Over the next few days, TIMED began taking measurements of various repercussions in Earth's upper atmosphere. Researchers were particularly interested in a few especially intense flares, a sort of Goldilocks selection. "Of three different flares, one was small, one medium-sized, and one quite large," says NASA's Mellott. "The first two had significant effects on our magnetosphere and ionosphere. The biggest one wasn't pointed at Earth, but we got clipped by it."

To scientists' delight, after the largest flare on April 21, TIMED's Solar Extreme Ultraviolet Experiment (SEE) instrument detected a spike in irradiance, or brightness of the sun -- a nearly tenfold increase in solar X-ray radiation in the Earth's upper atmosphere. Thomas Woods, principal investigator for SEE at the University of Colorado, watched the data being downloaded from TIMED the day after.

"It's very exciting to have something that large happen," Woods says. By collecting such data, Woods and other researchers are learning more about solar ultraviolet irradiance, including how much it varies and how it affects the atmosphere. "Solar radiation and extreme ultraviolet are very dynamic," he says. "This study will be ongoing for years to come."

The GUVI instrument, meanwhile, revealed an expanded aurora borealis that extended 10 degrees further south than usual -- down to 60 degrees latitude. The satellite's readings of UV light, as well as a recorded increase in nitric oxide and other gases linked to auroras, will help researchers track and explain long-term atmospheric changes.

Though the April event generated little fallout on Earth, and TIMED's measurements drew scant media attention, scientific conferences over the spring and summer were abuzz. Until TIMED began beaming back data, scientists could only model, or make educated guesses, about Earth's outer atmosphere. "We now have data on a solar event all the way from the surface of the sun down to where it interacts with the upper atmosphere," notes Mellott. "This is the fist time the complete chain of events has been observed."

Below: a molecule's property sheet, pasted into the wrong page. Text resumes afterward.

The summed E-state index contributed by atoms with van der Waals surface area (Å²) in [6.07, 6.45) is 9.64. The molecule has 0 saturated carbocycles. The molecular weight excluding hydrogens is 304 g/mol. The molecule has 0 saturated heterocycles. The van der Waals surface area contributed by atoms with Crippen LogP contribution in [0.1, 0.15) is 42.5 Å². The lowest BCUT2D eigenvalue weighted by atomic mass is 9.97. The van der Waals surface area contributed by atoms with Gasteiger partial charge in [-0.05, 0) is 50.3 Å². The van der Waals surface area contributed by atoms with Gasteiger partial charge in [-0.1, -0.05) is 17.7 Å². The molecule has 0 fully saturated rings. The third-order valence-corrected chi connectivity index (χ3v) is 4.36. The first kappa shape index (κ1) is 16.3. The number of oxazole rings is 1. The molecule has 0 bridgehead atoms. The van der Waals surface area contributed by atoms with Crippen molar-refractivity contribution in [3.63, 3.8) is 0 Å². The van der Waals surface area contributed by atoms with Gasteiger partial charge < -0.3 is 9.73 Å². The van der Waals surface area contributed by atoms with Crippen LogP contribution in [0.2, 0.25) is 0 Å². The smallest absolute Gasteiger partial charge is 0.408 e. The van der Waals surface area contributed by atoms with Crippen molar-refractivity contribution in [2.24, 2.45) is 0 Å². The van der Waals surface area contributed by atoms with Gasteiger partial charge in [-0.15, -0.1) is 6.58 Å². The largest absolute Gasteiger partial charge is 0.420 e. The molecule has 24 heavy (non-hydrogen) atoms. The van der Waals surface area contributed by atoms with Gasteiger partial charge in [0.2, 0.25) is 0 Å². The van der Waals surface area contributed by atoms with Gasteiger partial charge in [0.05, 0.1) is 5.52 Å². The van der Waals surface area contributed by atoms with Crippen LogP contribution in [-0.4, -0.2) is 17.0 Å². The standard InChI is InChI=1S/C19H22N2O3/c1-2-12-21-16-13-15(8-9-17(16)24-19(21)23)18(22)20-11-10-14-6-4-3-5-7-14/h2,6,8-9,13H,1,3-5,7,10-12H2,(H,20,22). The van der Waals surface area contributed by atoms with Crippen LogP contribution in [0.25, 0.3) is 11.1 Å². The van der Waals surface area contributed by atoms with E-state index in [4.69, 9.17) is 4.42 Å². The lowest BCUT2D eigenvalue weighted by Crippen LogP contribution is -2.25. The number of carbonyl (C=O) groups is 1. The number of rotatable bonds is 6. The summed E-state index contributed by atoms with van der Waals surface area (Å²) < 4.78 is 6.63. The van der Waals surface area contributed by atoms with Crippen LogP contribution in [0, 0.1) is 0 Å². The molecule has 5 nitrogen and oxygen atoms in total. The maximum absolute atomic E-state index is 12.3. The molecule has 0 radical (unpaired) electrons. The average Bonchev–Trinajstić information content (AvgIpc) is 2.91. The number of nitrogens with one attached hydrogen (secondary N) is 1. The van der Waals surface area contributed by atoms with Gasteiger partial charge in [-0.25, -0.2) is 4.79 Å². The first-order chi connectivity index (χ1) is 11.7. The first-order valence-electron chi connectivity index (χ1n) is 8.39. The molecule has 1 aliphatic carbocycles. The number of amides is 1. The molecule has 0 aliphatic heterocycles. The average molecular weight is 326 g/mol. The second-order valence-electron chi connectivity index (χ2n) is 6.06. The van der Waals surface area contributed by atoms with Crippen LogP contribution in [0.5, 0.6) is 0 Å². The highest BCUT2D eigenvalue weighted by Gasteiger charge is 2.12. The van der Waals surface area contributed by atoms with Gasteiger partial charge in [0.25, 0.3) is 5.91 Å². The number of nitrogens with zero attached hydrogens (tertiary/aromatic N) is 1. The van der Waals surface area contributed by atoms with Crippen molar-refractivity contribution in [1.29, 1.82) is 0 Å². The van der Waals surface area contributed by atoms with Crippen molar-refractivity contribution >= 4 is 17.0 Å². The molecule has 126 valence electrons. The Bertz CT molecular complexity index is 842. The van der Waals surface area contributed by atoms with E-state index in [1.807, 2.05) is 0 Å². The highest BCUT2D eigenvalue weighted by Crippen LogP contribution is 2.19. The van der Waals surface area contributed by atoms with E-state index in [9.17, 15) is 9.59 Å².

The year is 2012 -- and the sun is flaring up again.

"Forecasters are warning the power companies to brace for a wicked magnetic storm, which likely means that many cities along the East Coast will be forced to endure preventative rolling blackouts, disrupting commerce for the day," pen the authors of Storms from the Sun, in the book's final chapter.

In such scenarios, the NASDAQ and other trading houses have shut down because of satellite outages; planes are being diverted because of distorted GPS signals tracked by air traffic controllers; TV broadcasts and Webcasts of the Euro 2012 soccer championships have been disrupted -- causing riots in Turin, Italy, and Liverpool, England; and people traveling farther and farther from home are out of touch as their personal communication devices go on the fritz.

Whether or not there will be a 24-hour Space Weather Channel on cable TV remains to be seen. But as humans move into space, erecting orbiting hotels and pursuing commercial space travel in crafts vulnerable to sun-born radiation, the weather outside of the Earth's protective atmospheric shell will become increasingly important to our everyday life.

In some ways, TIMED and other spacecraft today are precursors to future space weather forecasting devices that will let us know what kind of solar blowouts to expect. For now though, it's all still on science's frontier. Says Elsbernd: "What's so exciting about all this to me is the opportunity to learn something new that nobody on this earth has ever known before."

Joanne Cavanaugh Simpson is a senior writer for Johns Hopkins Magazine. Contact her via e-mail: